Bailing out academies with non-repayable grants – right or wrong?

Janet Downs's picture

Shoring up schools needs to be open and fair

If a shop goes bust, it’s likely to quickly close its doors.

But this can’t happen with schools.  Education is a right to children of compulsory school age.  Pupils can’t just be turned away if a school can’t balance its books.

State schools in the red can get support (see here)   But the support comes from different sources depending on whether the school is local authority (LA) maintained or an academy.

Questions over whether academies are more favourably treated

Academies can receive repayable advances from the Education and Skills Funding Agency (ESFA).   Non-academies can receive advances which the LA recoups via the school’s future funding.

So far, so similar.

But non-academies and academies are treated differently when it comes to bail-out grants.

Academy trusts can receive ESFA grants in exceptional circumstances to help a trust’s financial recovery.   I’ve recently written  about the £4m in ESFA grants given to academy trusts in 2016/17. 

But non-academies cannot receive non-repayable grants.

Any deficit accrued by a non-academy will remain with the LA if the school becomes a sponsored academy*.  This has led to suspicions that schools in the process of becoming sponsored academies have deliberately run up deficits prior to conversion.  

But surpluses accrued before conversion are taken from the LA and given to the academy whether sponsored or not.  LAs are doubly penalised: keep the deficit for sponsored academies on conversion;  lose the surplus accrued by any convertering academy.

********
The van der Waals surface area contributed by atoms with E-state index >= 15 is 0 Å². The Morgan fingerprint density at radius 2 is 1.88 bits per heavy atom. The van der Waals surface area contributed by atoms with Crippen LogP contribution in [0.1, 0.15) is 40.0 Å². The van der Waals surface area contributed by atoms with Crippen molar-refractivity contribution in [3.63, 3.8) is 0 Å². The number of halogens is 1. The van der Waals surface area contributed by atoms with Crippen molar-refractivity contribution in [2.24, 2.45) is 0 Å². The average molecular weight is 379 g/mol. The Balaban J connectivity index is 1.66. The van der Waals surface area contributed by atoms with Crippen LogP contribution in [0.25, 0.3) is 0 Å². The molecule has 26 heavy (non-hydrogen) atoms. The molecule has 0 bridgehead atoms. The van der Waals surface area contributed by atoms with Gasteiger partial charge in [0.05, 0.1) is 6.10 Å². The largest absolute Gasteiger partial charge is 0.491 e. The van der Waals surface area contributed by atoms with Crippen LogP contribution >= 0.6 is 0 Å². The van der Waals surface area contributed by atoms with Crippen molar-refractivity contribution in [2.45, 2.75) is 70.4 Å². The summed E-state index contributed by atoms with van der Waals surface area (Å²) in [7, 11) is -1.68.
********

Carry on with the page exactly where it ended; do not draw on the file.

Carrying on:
Academies transferred from one trust to another can have their deficits reduced.  Such write-offs can be considerable but don’t appear in published academy transfer costs.  This adds another layer of obfuscation.

Grants to academies not open or transparent

ESFA grants to academies in financial distress aren’t routinely published.  And academy accounts aren’t much help.  Any grant bailing-out an academy is likely to appear as ‘other DfE grants’ which could also include capital grants, grants from the Condition Improvement Fund or, if the academy is selective, a grant to help the selective academy expand.

It took a Freedom of Information request to find information about financial support grants given to academies in 2016/17.  A similar request for 2017/18 was refused and is now the subject of an Internal Review.

More schools, academies and non-academies alike, are likely to fall into the red

As funding cuts bite, so more and more schools will find it difficult to balance their books.  Funding isn’t keeping up with costs.    The National Funding Formula may help some schools but doesn’t hide the fact that spending on education has fallen.  The cake may be divided more fairly but it’s still a small cake.

Mismanagement of some academy trusts

In the case of a small number of academy trusts, financial problems have been caused by incompetence or mismanagement (or both) as evidenced by the number given Financial Notices to Improve.

Increased funding needed not non-repayable bail-outs

Schools need adequate funding.  They’re not getting it now.  Until they do, more schools will need support.  But this shouldn’t be in the form of exceptional grants to just one type of schools (academies) which are kept hidden until forced into the light by FoI.


*Converter academies take any deficit with them on conversion.

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